Absenteeism is one of the most persistent obstacles to productivity, profitability and competitiveness. Organisations measure employee absence in a number of ways – including and excluding different types of absence. As a result, one company may have a higher absence rate than another organisation, simply because it includes more non-sickness variables when measuring absence.
Many companies fail to distinguish clearly between short-term and long-term absence which can have serious implications to both the organisation’s understanding and management of absence issues. Short term absences are often considered more disruptive than long term absences, due to the fact that it’s often easier to make arrangements to cover an employee who is going to be off for long periods. That said, long term absence can be extremely costly to an organisation, therefore it’s very important to track both. One tool that is often used to measure short term absences is; The Bradford Factor
The Bradford Factor is effectively a formula for measuring employee absence. It measures the number of absence incidents and the duration of each incident, to compute an absence score for each employee. The more absences an employee takes, the higher the score. Therefore, an employee who is absent for 12 days in a row has a much lower Bradford score than an employee who is absent on 12 separate days during the year (e.g. one Monday every month). The score can then be used to monitor trends in sickness absence, to provide ‘trigger’ points for further investigation or action and to offer comparisons with absence rates across the organisation as a whole.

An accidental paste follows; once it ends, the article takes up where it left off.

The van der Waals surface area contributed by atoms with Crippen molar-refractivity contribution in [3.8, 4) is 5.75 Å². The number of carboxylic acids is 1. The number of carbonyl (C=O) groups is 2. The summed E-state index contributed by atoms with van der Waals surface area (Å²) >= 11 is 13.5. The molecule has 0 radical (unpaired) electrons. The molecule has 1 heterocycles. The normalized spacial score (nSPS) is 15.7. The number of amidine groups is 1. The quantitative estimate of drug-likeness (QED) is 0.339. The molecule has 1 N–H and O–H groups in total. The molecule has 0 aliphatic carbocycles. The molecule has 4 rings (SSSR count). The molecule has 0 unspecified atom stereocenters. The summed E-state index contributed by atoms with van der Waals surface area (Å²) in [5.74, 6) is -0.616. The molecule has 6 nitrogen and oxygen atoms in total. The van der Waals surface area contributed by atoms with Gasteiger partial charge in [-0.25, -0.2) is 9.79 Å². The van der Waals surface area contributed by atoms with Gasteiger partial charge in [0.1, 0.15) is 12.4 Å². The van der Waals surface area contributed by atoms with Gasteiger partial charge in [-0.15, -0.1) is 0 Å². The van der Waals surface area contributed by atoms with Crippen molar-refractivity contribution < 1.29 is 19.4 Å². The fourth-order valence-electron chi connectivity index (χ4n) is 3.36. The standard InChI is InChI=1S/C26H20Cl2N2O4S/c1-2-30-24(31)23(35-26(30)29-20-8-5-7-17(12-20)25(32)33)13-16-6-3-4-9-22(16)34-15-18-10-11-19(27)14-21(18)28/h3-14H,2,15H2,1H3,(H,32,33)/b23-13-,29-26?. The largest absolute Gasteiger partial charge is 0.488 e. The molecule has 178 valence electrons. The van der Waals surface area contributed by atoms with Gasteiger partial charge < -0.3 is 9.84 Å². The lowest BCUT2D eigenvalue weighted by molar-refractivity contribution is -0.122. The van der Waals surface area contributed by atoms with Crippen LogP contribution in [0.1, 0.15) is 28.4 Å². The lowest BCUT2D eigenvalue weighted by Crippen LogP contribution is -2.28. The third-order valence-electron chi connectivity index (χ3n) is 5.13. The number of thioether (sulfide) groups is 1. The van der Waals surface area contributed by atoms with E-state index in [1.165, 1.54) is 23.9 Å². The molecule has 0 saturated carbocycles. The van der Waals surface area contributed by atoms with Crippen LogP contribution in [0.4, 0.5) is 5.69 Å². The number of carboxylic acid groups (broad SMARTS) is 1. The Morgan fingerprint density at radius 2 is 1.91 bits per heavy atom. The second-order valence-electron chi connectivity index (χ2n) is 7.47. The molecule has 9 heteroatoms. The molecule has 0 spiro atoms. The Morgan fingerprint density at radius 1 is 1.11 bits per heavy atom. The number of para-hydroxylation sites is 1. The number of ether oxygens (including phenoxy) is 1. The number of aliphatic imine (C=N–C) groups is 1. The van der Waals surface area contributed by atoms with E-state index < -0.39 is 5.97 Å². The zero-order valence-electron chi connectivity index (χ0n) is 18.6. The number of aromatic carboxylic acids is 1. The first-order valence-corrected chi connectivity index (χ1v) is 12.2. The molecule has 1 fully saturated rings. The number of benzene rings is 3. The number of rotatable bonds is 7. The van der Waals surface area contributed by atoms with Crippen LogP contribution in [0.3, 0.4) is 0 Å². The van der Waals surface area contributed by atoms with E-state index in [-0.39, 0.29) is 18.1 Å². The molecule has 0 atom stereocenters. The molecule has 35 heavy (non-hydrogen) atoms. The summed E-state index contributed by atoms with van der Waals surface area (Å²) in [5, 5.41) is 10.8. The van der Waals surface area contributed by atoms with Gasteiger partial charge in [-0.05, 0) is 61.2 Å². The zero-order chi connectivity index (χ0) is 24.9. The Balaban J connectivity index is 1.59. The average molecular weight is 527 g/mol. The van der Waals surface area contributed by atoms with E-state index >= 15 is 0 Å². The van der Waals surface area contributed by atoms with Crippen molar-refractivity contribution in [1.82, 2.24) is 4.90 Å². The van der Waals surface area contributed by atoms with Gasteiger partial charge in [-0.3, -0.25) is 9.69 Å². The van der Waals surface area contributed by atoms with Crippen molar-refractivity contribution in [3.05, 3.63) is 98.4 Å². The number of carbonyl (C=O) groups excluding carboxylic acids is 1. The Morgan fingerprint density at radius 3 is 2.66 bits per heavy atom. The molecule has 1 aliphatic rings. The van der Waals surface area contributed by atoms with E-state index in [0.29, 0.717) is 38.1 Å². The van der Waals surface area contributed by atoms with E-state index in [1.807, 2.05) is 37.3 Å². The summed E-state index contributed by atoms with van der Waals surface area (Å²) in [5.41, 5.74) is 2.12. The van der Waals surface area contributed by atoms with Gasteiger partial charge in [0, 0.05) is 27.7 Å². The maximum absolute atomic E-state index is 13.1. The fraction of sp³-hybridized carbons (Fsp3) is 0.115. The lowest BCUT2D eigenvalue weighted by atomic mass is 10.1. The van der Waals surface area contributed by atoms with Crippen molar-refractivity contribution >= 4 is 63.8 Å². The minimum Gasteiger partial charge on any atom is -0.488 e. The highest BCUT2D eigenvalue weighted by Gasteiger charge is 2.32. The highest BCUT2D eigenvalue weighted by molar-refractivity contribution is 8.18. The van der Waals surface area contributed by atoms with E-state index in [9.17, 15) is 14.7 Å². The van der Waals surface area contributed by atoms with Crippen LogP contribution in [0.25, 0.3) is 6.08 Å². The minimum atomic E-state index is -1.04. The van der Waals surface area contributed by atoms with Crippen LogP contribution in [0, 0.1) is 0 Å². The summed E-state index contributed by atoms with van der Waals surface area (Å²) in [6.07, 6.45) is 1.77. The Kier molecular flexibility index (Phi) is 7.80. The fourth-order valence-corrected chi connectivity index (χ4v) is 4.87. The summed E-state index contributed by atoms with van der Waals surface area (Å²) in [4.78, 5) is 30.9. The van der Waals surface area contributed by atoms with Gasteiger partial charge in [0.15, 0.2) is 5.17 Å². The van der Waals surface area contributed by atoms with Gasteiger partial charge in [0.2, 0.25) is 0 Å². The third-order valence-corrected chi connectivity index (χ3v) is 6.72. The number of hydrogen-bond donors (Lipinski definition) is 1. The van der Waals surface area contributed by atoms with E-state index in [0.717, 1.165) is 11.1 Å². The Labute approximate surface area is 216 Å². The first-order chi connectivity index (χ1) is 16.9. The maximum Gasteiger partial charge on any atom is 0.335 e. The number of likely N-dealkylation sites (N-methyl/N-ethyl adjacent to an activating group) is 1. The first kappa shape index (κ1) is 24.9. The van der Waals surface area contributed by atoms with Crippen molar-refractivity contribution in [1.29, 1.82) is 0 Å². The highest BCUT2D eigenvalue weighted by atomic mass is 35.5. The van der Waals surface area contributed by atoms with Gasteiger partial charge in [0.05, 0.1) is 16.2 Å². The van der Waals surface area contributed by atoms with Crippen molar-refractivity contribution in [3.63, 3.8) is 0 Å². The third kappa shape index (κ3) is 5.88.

The Bradford Factor was first developed in the 1980s and has caused some debate over the years. It was originally designed to be used as part of the overall investigation and management of absenteeism. Therefore, it should always be used as part of your overall absenteeism strategy and not as a stand-alone method of tracking and responding to absenteeism issues.
We have just published a short guide to The Bradford Factor that you are very welcome to download via this link.
In this free guide we explain, how the Bradford Score is calculated, how and why is it used within organisations and the pros and cons of using.